Week of 2/06/2005

Dear EarthTalk: What is "acid rain" and what causes it?

—Jeff Ohmberger, Lincoln, NE

"Acid rain," also known as acid precipitation and acid deposition, is a broad term used to describe the nitric and sulfuric acids that fall to Earth during rain, snow or fog. These chemicals form in our atmosphere to begin with when pollutants released into the air through the burning of fossil fuels blend with other substances, including water vapor. When it storms, these substances return to the Earth's surface where they get into rivers, streams and groundwater, literally making these waters more acidic.

This acidity, in turn, damages trees and other plant life and makes it difficult for wildlife—especially aquatic life—to thrive and reproduce. The consequences of acid rain can also be seen in the cracks and discoloration on some building surfaces and on the smoothed and faded facial features on outdoor statues.

Emissions of sulfur dioxide (SO2) and nitrogen oxide (NOx) are primarily to blame. While volcanoes and other natural sources produce these chemicals, too, as much as 95 percent of the SO2 and NOx emitted in North America comes from industrial sources and the tailpipes of cars and trucks.

According to the U.S. Environmental Protection Agency's (EPA) Acid Rain Program, the highest concentrations of acid rain in the U.S. are in western Pennsylvania and West Virginia. Prevailing winds move large masses of pollutants there from the smokestacks of the many coal-fired and other kinds of power plants dotting the banks of the Ohio River.

Meanwhile, the National Atmospheric Deposition Program (NADP), which monitors the chemistry of precipitation at some 200 locations around the United States, reports high levels of acid rain throughout the entire Northeast, extending from Indiana all the way to the Atlantic coast. NADP's website features interactive maps detailing acid rain concentrations nationwide.

During the 1980s, public outcry over acid rain resulted in Congress amending the Clean Air Act to impose limits on industrial emissions of SO2 and NOx. While the regulations have helped, many environmentalists think more needs to be done in order to protect plants, wildlife and water throughout the northeastern U.S. and southeastern Canada. "A growing body of evidence shows that without significant additional cuts in acid rain-forming emissions, many of the problems associated with acid rain will persist for many decades," says Ellen Baum, ecosystem expert at the Boston-based nonprofit organization, Clean Air Task Force.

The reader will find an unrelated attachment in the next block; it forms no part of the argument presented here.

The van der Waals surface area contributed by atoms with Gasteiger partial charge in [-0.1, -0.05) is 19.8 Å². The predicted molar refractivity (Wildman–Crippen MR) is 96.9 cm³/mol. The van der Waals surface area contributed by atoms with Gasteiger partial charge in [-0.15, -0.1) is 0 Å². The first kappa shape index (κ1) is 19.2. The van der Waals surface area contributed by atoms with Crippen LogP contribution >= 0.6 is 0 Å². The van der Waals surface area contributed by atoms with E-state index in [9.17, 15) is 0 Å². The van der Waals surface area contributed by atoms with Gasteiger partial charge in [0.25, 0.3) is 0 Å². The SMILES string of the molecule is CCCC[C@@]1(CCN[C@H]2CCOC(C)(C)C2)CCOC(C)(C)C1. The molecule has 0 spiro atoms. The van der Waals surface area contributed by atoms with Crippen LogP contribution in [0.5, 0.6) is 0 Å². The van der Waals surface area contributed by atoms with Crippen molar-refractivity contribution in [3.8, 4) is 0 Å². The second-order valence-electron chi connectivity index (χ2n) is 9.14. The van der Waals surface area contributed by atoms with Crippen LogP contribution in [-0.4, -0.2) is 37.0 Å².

Since the burning of fossil fuels accounts for most of the troublesome SO2 and NOx emissions, individuals can make a difference by reducing their energy consumption at home and by driving fewer miles in their internal combustion vehicles. Businesses can take similar steps by increasing energy efficiency at the workplace and encouraging employees to carpool or take public transit.

CONTACTS: U.S. EPA Acid Rain Program, www.epa.gov/airmarkets/arp/index.html ; National Atmospheric Deposition Program, (217) 244.5459, nadp.sws.uiuc.edu ; Clean Air Task Force, (617) 624-0234, www.catf.us .


Dear EarthTalk: How can I recycle my old propane gas tank that can no longer be refilled?

—Bruce Krasnow, Santa Fe, NM

If you have an older propane gas tank that has been denied refilling by a retailer, it is probably because it lacks an Overfilling Prevention Device (OPD). As of April 2002, the National Fire Protection Agency's (NFPA) safety code requires an OPD on every propane tank that holds between four and 40 pounds of the gas, which includes tanks normally used for grills, RVs and other devices. An OPD is part of the valve and is designed to prevent the release of gas from overfilling which can lead to fires and injuries.

The NFPA says you can easily check to see if your tank has an OPD by examining the shape of the valve wheel. Most cylinders with a triangular valve wheel have an OPD, and will be marked accordingly. Cylinders with a round or star-shaped valve wheel usually do not have an OPD.

For a fee, you can take your old tank to a local propane dealer for retrofitting with a new valve. You can also sometimes pay a fee and exchange your old tank for a newer model. If you've already purchased a new unit, or don't need to use propane anymore, many dealers will take them, usually for a small fee, repaint them, re-certify them, install an OPD and resell them.

If you have a 20-pound propane cylinder, the Blue Rhino Company, which claims thousand of retailers nationwide, will accept your old tank and provide an upgrade, usually for an upgrade fee and provided your old tank can be refurbished. Then that upgrade can be repeatedly returned empty and exchanged for a full tank. The company reuses and refills the tanks, so this arrangement both eliminates the wait of refilling and maintains a pattern of re-use.

If Blue Rhino cannot refurbish your tank and all else fails, propane cylinders can be recycled at household hazardous waste collection sites. The website Earth911.org provides a free zip code-based directory with information on where to recycle old propane tanks, among other household items, in your local region. Most state departments of environmental protection also include lists of locations that will refurbish or recycle old tanks.

Homeowners should keep in mind that old propane tanks pose an environmental hazard if simply abandoned outside and an explosion risk if thrown into a dumpster or garbage truck trash compactor. Also, cylinders should always be stored and transported upright to prevent potentially dangerous leakage, even if they are on their way to the recycling center or the refill station.

CONTACTS: National Fire Protection Agency, www.nfpa.org ; Blue Rhino, www.bluerhino.com ; Earth 911, www.earth911.org .